Magnificent horses bring the chi of wealth, courage & power

Of the twelve animals of the Chinese Zodiac, the horse stands out for the many attributes it symbolizes. For centuries, the horse has been indispensable to man, as man’s partner in war, and in peace the horse has been used in transportation for centuries.

A Roman emperor even deified his favourite steed, ordering his subjects to worship it as a God! Today the horse is best known in the world of sports. In racing and in competitive riding, it has captured the modern world’s imagination as powerfully as it did during ancient times.

In feng shui, the horse is associated with speed, strength, perseverance and nobility. The Tribute Horse signifies wealth coming into the family, while the Victory Horse brings success and triumph.

Long tamed, domesticated and bred by Man, the horse signifies courage and speed. Car engines are measured in ‘horsepower’! In the home, a horse figurine placed in the South corner activates recognition, fame and promotion for members of the household bringing renown and respect, especially to the women of the household.

Horse statuettes in the Southwest promote social acceptance and elevation, while in the Northeast the horse brings prominence to scholars and students. Those wanting scholarships would benefit from having a horse in the Northwest direction. The horse is also linked to a comfortable life and a speedy ascent to power, useful attributes for businessmen and those holding high-ranking positions.

Fire is the Horse’s natural element and this magnificent creature is a great generator of yang energy. Paintings and figurines of horses, either solitary or in groups of nine are common in offices and homes of wealthy Chinese tycoons.

The Tribute Horse

The most auspicious and powerful is the Tribute Horse. Traditionally white, the Tribute Horse is laden with gifts of gold, jade, coins or nuggets. The custom started in the Sung dynasty, when victorious generals returning after battle presented spoils of war to the emperor, who in turn would reward them with land, titles and gifts of silk and jade. Since then, high-ranking courtiers and mandarins decorated their homes with such figurines, as it is an excellent image to invite in acceptance into the corridors of power, success and high rank. Receiving or giving a Tribute Horse generates opportunities for mutual benefits.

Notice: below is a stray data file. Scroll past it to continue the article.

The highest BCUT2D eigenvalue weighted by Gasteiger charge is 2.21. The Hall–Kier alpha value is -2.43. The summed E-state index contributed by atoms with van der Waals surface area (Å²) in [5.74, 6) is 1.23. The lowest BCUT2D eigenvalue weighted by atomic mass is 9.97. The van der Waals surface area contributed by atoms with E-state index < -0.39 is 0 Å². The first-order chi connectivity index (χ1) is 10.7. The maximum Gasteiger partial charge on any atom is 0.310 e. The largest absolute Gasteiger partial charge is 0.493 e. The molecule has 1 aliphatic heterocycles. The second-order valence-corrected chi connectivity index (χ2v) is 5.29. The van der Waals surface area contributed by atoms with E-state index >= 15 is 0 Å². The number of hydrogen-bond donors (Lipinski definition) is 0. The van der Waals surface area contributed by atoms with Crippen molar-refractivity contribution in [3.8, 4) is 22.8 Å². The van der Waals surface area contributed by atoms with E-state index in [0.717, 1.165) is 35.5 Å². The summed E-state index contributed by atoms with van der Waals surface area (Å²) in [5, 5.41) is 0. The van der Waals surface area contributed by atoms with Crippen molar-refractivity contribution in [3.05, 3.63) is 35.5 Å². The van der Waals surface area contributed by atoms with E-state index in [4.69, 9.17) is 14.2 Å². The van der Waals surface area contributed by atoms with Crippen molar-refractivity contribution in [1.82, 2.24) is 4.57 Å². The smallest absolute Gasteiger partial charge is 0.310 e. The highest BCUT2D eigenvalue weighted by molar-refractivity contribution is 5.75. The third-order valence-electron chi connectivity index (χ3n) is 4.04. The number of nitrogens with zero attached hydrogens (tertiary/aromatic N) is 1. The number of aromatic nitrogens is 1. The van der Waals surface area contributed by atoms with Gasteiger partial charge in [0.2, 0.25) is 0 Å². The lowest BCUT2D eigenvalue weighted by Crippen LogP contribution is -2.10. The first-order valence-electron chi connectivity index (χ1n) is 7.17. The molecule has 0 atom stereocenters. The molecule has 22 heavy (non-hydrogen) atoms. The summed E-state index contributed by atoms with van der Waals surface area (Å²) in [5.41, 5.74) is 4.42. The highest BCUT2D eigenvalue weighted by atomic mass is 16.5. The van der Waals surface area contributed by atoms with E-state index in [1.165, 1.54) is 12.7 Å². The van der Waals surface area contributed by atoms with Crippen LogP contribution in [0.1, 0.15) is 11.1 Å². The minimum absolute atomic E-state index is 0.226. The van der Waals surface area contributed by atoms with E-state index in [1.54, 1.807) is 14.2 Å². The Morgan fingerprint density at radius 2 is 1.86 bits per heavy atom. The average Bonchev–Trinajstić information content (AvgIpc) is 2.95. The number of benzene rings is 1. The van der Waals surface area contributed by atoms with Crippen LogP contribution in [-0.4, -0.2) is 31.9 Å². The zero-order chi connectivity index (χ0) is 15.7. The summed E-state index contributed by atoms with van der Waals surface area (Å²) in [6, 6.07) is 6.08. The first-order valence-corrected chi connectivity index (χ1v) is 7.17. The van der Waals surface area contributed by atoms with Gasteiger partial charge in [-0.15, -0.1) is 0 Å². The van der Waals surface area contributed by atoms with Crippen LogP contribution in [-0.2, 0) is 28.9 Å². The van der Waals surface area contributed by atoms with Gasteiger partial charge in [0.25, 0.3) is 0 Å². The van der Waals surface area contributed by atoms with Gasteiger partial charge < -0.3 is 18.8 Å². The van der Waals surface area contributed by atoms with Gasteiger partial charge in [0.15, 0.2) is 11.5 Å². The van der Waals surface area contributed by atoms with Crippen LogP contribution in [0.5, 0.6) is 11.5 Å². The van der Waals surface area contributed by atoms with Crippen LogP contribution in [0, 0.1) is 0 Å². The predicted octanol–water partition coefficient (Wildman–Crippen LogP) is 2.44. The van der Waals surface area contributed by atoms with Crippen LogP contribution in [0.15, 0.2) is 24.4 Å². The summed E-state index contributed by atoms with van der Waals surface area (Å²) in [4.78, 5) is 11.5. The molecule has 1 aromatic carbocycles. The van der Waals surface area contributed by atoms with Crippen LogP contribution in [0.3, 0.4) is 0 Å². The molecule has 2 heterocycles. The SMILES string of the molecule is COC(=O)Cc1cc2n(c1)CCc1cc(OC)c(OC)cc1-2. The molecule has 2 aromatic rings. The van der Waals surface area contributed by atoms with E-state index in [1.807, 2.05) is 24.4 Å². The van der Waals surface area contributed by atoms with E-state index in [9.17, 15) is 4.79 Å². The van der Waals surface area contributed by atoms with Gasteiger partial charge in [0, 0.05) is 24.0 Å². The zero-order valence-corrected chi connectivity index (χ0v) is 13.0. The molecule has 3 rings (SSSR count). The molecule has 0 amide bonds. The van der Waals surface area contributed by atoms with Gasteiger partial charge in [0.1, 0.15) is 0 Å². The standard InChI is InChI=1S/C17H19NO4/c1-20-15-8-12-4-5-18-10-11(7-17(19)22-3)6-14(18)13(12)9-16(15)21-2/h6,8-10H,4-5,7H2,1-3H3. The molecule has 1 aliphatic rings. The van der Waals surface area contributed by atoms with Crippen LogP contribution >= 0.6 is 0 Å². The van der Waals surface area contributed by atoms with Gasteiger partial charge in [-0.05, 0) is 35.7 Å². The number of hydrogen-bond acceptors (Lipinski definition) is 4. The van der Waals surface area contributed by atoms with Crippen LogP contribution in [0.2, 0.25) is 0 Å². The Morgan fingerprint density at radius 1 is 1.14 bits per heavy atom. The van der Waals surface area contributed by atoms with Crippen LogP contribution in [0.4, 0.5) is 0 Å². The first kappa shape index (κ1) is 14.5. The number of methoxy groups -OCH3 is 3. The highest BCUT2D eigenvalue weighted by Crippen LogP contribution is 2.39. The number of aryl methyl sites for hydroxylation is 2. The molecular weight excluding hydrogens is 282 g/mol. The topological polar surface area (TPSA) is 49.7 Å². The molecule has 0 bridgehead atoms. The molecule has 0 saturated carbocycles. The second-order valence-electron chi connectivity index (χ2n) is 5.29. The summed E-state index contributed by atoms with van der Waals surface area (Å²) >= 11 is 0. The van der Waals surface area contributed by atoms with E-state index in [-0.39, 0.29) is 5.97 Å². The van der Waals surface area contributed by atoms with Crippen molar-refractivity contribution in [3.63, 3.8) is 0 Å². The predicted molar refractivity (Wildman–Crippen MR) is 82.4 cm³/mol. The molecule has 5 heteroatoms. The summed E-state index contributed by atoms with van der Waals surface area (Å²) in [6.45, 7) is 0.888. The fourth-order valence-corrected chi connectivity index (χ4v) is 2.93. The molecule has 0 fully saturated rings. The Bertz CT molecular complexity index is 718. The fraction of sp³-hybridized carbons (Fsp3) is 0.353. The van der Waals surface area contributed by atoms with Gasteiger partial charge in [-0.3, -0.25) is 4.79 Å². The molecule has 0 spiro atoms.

Horses are particularly useful for those working in highly competitive fields and those surrounded by rivals. If you need an edge over the neighing masses, investing in a Tribute Horse is said to work wonders.

Tang Horses

During the Tang (618-907) and Sung dynasties, horses were part of the artifacts in burial chambers of royalty and the elite. Together with ceramic models of musicians, dancers, servants and camels, horses were deemed as necessities and luxuries of life in both worlds. Horses were never considered beasts of burden but partners in military campaigns and work.

This was the heyday of the fabled Silk Road when the Chinese first gained contact with the Middle East and Europe. Horses, camels and donkeys were the sole means of transport. The three-coloured (green, brown, red) ‘sancai’ horses were held in high esteem when first manufactured and continue to attract collectors today. Horses were viewed as status symbols, as only royalty, military and the rich were allowed to ride them.